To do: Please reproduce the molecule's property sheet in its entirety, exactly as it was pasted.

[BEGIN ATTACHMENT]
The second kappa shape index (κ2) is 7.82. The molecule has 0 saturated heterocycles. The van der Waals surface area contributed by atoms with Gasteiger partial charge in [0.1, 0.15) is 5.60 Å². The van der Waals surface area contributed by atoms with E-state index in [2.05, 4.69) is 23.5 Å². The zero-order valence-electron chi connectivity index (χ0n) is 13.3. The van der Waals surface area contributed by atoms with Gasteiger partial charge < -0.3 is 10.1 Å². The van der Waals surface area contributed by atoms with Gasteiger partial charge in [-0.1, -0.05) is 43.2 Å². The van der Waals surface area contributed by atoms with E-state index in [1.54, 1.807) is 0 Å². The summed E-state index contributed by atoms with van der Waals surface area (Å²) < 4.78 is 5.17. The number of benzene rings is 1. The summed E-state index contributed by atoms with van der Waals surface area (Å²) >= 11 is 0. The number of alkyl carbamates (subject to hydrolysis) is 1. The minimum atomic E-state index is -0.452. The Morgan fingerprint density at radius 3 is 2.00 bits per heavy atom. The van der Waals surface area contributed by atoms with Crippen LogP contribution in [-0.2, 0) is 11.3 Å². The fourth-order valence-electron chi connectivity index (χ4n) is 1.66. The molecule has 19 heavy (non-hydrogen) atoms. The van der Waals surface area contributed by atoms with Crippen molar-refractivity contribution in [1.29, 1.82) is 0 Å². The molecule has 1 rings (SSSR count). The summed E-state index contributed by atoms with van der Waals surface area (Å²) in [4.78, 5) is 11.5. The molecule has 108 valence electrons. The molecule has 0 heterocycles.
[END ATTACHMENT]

The second kappa shape index (κ2) is 7.82. The molecule has 0 saturated heterocycles. The van der Waals surface area contributed by atoms with Gasteiger partial charge in [0.1, 0.15) is 5.60 Å². The van der Waals surface area contributed by atoms with E-state index in [2.05, 4.69) is 23.5 Å². The zero-order valence-electron chi connectivity index (χ0n) is 13.3. The van der Waals surface area contributed by atoms with Gasteiger partial charge < -0.3 is 10.1 Å². The van der Waals surface area contributed by atoms with Gasteiger partial charge in [-0.1, -0.05) is 43.2 Å². The van der Waals surface area contributed by atoms with E-state index in [1.54, 1.807) is 0 Å². The summed E-state index contributed by atoms with van der Waals surface area (Å²) < 4.78 is 5.17. The number of benzene rings is 1. The summed E-state index contributed by atoms with van der Waals surface area (Å²) >= 11 is 0. The number of alkyl carbamates (subject to hydrolysis) is 1. The minimum atomic E-state index is -0.452. The Morgan fingerprint density at radius 3 is 2.00 bits per heavy atom. The van der Waals surface area contributed by atoms with Crippen LogP contribution in [-0.2, 0) is 11.3 Å². The fourth-order valence-electron chi connectivity index (χ4n) is 1.66. The molecule has 19 heavy (non-hydrogen) atoms. The van der Waals surface area contributed by atoms with Crippen molar-refractivity contribution in [1.29, 1.82) is 0 Å². The molecule has 1 rings (SSSR count). The summed E-state index contributed by atoms with van der Waals surface area (Å²) in [4.78, 5) is 11.5. The molecule has 108 valence electrons. The molecule has 0 heterocycles.